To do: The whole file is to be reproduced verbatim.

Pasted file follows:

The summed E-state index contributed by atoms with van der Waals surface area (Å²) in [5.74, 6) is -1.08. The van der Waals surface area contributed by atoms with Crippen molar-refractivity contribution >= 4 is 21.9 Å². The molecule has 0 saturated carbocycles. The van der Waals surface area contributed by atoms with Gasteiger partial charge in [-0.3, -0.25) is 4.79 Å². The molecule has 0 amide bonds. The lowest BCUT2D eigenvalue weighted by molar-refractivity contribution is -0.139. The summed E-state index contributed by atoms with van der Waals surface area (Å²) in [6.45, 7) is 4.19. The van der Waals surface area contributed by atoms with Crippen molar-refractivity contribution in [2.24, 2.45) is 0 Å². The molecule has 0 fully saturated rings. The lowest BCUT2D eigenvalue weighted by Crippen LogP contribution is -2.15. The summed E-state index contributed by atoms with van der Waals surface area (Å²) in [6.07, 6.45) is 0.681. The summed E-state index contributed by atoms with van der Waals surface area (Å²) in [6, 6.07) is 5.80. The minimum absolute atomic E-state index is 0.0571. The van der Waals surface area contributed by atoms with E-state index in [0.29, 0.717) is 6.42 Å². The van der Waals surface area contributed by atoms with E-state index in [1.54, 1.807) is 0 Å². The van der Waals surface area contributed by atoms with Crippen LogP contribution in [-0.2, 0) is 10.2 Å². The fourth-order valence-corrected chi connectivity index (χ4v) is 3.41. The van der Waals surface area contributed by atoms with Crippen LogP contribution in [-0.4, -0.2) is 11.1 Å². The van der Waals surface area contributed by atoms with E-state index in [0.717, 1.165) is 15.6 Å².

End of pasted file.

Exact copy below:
The summed E-state index contributed by atoms with van der Waals surface area (Å²) in [5.74, 6) is -1.08. The van der Waals surface area contributed by atoms with Crippen molar-refractivity contribution >= 4 is 21.9 Å². The molecule has 0 saturated carbocycles. The van der Waals surface area contributed by atoms with Gasteiger partial charge in [-0.3, -0.25) is 4.79 Å². The molecule has 0 amide bonds. The lowest BCUT2D eigenvalue weighted by molar-refractivity contribution is -0.139. The summed E-state index contributed by atoms with van der Waals surface area (Å²) in [6.45, 7) is 4.19. The van der Waals surface area contributed by atoms with Crippen molar-refractivity contribution in [2.24, 2.45) is 0 Å². The molecule has 0 fully saturated rings. The lowest BCUT2D eigenvalue weighted by Crippen LogP contribution is -2.15. The summed E-state index contributed by atoms with van der Waals surface area (Å²) in [6.07, 6.45) is 0.681. The summed E-state index contributed by atoms with van der Waals surface area (Å²) in [6, 6.07) is 5.80. The minimum absolute atomic E-state index is 0.0571. The van der Waals surface area contributed by atoms with E-state index in [0.29, 0.717) is 6.42 Å². The van der Waals surface area contributed by atoms with E-state index in [1.54, 1.807) is 0 Å². The van der Waals surface area contributed by atoms with Crippen LogP contribution in [-0.2, 0) is 10.2 Å². The fourth-order valence-corrected chi connectivity index (χ4v) is 3.41. The van der Waals surface area contributed by atoms with Crippen LogP contribution in [-0.4, -0.2) is 11.1 Å². The van der Waals surface area contributed by atoms with E-state index in [0.717, 1.165) is 15.6 Å².